Organise your tasks into a matrix 

Once you have a concrete list of tasks written down and ready to go, you can organise them in terms of urgency and importance. There are many ways to prioritise work, but using the urgent/important matrix is the easiest way to help you see your priorities. In this matrix, there are four areas: low importance/low urgency, low importance/high urgency, high importance/low urgency, and high importance/high urgency. 

Obviously, once you can see your task in this matrix, you should take care of tasks that are highly urgent and highly important first, followed by tasks that are urgent but less important. Tasks that are important but have low urgency tend to be long-term goals like finishing a big project, getting a degree, or buying a house, which requires you to revisit periodically to make sure that you are on the right track. The last tasks in your priorities list are in the low importance/low urgency area. 

It’s worth noting that the tasks can move around in the matrix as time progresses, for example, if you have to finish a project by the end of the quarter, the project may move to the high importance/high urgency area as time passes. You should continuously revisit this matrix and evaluate your priorities to make sure that your tasks and goals are progressing as planned.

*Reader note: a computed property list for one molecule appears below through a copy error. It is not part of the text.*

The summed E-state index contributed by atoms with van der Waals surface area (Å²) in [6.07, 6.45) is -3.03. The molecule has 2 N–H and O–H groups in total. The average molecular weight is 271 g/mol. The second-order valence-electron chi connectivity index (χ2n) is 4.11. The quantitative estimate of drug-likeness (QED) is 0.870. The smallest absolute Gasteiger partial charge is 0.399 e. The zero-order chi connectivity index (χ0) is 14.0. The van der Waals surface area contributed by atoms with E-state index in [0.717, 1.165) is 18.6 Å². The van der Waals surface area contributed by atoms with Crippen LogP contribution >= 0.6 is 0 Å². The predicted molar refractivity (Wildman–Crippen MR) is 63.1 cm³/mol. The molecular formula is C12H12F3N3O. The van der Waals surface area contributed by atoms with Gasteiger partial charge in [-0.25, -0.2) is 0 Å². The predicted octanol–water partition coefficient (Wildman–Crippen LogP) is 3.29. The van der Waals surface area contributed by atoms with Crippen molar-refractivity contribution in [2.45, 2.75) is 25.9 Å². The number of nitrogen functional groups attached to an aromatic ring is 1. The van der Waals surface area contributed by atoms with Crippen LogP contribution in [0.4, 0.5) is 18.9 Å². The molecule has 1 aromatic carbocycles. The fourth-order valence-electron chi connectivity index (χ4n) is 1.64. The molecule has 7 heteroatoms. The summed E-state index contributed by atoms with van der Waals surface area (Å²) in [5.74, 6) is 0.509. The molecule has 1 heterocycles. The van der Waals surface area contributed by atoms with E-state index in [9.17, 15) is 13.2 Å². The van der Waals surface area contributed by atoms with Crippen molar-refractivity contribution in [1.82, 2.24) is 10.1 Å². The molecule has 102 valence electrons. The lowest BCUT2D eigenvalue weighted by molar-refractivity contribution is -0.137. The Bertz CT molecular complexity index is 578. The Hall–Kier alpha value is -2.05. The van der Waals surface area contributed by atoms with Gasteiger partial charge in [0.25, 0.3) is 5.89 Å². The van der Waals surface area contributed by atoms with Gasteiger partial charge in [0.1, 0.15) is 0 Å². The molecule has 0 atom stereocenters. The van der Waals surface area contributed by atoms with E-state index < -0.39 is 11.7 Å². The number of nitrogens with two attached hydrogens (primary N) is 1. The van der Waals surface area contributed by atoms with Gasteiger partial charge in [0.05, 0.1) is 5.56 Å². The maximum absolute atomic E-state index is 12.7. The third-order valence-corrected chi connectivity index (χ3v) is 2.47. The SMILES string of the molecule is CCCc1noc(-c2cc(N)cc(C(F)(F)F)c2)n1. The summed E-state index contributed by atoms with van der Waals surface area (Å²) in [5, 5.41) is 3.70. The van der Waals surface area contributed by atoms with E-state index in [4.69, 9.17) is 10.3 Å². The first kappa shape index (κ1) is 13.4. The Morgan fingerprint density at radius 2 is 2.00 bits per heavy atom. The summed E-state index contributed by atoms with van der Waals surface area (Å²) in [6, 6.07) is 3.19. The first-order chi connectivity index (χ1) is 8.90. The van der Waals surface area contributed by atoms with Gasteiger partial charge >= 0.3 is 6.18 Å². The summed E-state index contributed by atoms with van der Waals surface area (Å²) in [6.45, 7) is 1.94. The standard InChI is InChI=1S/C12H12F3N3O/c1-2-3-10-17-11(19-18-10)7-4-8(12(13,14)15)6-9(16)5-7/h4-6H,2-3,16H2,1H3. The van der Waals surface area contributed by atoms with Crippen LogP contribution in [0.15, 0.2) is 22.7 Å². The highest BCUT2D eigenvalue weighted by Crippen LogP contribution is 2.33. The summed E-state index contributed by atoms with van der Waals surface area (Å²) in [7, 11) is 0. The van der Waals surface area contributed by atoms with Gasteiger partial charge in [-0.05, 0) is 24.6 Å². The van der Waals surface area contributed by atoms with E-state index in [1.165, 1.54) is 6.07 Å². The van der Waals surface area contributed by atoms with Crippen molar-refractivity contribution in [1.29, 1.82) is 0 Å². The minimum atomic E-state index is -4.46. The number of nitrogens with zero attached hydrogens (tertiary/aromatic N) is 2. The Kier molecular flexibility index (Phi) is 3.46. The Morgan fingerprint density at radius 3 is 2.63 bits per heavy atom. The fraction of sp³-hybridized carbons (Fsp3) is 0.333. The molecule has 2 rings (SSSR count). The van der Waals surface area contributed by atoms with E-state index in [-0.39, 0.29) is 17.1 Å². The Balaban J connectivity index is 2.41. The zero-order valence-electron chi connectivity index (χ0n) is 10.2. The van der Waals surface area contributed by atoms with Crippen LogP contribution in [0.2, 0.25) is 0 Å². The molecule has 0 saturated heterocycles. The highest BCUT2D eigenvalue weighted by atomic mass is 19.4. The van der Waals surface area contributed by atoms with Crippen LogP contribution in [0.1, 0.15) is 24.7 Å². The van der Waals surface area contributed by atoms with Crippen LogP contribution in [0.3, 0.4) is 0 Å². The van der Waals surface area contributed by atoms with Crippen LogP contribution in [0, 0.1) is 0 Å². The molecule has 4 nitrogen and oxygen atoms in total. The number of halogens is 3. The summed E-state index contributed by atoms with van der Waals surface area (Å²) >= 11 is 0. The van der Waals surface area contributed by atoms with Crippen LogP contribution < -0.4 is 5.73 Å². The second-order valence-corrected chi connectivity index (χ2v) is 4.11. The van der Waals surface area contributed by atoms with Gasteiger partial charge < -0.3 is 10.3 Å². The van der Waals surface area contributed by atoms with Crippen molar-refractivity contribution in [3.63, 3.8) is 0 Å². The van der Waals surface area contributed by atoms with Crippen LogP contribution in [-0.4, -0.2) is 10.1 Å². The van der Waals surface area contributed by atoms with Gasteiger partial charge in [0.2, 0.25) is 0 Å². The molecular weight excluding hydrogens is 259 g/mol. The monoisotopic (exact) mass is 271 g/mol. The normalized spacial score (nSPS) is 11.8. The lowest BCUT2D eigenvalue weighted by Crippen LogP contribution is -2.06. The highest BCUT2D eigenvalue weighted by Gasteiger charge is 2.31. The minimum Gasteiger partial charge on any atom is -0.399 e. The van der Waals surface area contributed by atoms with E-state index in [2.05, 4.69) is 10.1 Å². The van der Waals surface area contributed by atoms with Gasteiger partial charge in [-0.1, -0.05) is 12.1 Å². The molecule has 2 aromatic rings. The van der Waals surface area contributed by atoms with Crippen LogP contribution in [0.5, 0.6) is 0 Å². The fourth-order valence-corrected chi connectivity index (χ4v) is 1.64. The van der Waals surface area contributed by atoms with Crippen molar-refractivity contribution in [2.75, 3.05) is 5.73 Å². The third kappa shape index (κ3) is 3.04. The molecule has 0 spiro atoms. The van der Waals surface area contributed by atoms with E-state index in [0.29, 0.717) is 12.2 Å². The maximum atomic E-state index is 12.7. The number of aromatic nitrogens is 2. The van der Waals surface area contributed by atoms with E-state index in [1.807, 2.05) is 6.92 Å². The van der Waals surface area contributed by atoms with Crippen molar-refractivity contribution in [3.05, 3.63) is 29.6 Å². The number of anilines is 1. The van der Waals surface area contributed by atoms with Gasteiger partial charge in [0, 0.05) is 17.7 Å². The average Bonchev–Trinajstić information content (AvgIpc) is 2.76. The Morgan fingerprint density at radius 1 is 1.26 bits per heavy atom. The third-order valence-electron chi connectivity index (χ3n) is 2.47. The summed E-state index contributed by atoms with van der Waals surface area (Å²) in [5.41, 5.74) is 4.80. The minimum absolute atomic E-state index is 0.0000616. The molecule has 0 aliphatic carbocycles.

Set goals for your day 

When you have a list of tasks organised in this order, the next step to get things done is to set achievable goals for your day. Depending on your schedule and your task prioritisation, you can fit in five to seven tasks that you must complete by the end of the working day. Setting daily goals will concretise your to-do list and help motivate you to complete the tasks you have prioritised. 

set goals for your day